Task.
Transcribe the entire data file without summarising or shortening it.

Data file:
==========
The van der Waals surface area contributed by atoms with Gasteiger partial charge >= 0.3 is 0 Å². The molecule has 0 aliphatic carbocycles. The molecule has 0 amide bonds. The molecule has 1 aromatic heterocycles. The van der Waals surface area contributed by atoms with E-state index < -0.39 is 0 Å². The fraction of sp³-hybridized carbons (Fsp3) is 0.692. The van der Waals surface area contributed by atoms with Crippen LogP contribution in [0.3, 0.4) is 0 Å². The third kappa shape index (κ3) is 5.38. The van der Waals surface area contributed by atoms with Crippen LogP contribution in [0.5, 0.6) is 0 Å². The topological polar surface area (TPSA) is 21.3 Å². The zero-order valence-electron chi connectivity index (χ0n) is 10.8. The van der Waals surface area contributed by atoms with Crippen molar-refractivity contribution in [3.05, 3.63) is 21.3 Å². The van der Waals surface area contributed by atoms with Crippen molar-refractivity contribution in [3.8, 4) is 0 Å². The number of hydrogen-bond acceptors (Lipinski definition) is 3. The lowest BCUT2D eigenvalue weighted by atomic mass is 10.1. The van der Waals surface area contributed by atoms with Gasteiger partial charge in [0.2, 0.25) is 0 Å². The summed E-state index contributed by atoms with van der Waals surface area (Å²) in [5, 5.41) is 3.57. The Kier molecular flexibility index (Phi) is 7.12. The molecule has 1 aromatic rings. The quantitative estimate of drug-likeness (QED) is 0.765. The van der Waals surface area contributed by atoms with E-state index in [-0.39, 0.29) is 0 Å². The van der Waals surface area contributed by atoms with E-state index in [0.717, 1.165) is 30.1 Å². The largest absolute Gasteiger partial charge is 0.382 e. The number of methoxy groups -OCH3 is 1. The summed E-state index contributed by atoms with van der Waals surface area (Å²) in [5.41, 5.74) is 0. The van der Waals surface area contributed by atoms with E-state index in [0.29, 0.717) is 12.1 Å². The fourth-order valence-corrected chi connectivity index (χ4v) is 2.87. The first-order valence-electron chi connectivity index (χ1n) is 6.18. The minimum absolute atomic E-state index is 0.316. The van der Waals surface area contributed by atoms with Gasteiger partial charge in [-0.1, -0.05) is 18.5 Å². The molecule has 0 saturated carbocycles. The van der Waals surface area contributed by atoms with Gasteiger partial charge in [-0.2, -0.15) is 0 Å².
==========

The van der Waals surface area contributed by atoms with Gasteiger partial charge >= 0.3 is 0 Å². The molecule has 0 aliphatic carbocycles. The molecule has 0 amide bonds. The molecule has 1 aromatic heterocycles. The van der Waals surface area contributed by atoms with E-state index < -0.39 is 0 Å². The fraction of sp³-hybridized carbons (Fsp3) is 0.692. The van der Waals surface area contributed by atoms with Crippen LogP contribution in [0.3, 0.4) is 0 Å². The third kappa shape index (κ3) is 5.38. The van der Waals surface area contributed by atoms with Crippen LogP contribution in [0.5, 0.6) is 0 Å². The topological polar surface area (TPSA) is 21.3 Å². The zero-order valence-electron chi connectivity index (χ0n) is 10.8. The van der Waals surface area contributed by atoms with Crippen molar-refractivity contribution in [3.05, 3.63) is 21.3 Å². The van der Waals surface area contributed by atoms with Crippen molar-refractivity contribution in [3.8, 4) is 0 Å². The number of hydrogen-bond acceptors (Lipinski definition) is 3. The lowest BCUT2D eigenvalue weighted by atomic mass is 10.1. The van der Waals surface area contributed by atoms with Gasteiger partial charge in [0.2, 0.25) is 0 Å². The summed E-state index contributed by atoms with van der Waals surface area (Å²) in [5, 5.41) is 3.57. The Kier molecular flexibility index (Phi) is 7.12. The molecule has 1 aromatic rings. The quantitative estimate of drug-likeness (QED) is 0.765. The van der Waals surface area contributed by atoms with E-state index in [-0.39, 0.29) is 0 Å². The van der Waals surface area contributed by atoms with E-state index in [0.717, 1.165) is 30.1 Å². The largest absolute Gasteiger partial charge is 0.382 e. The number of methoxy groups -OCH3 is 1. The summed E-state index contributed by atoms with van der Waals surface area (Å²) in [5.41, 5.74) is 0. The van der Waals surface area contributed by atoms with E-state index in [0.29, 0.717) is 12.1 Å². The fourth-order valence-corrected chi connectivity index (χ4v) is 2.87. The first-order valence-electron chi connectivity index (χ1n) is 6.18. The minimum absolute atomic E-state index is 0.316. The van der Waals surface area contributed by atoms with Gasteiger partial charge in [-0.1, -0.05) is 18.5 Å². The molecule has 0 saturated carbocycles. The van der Waals surface area contributed by atoms with Gasteiger partial charge in [-0.2, -0.15) is 0 Å².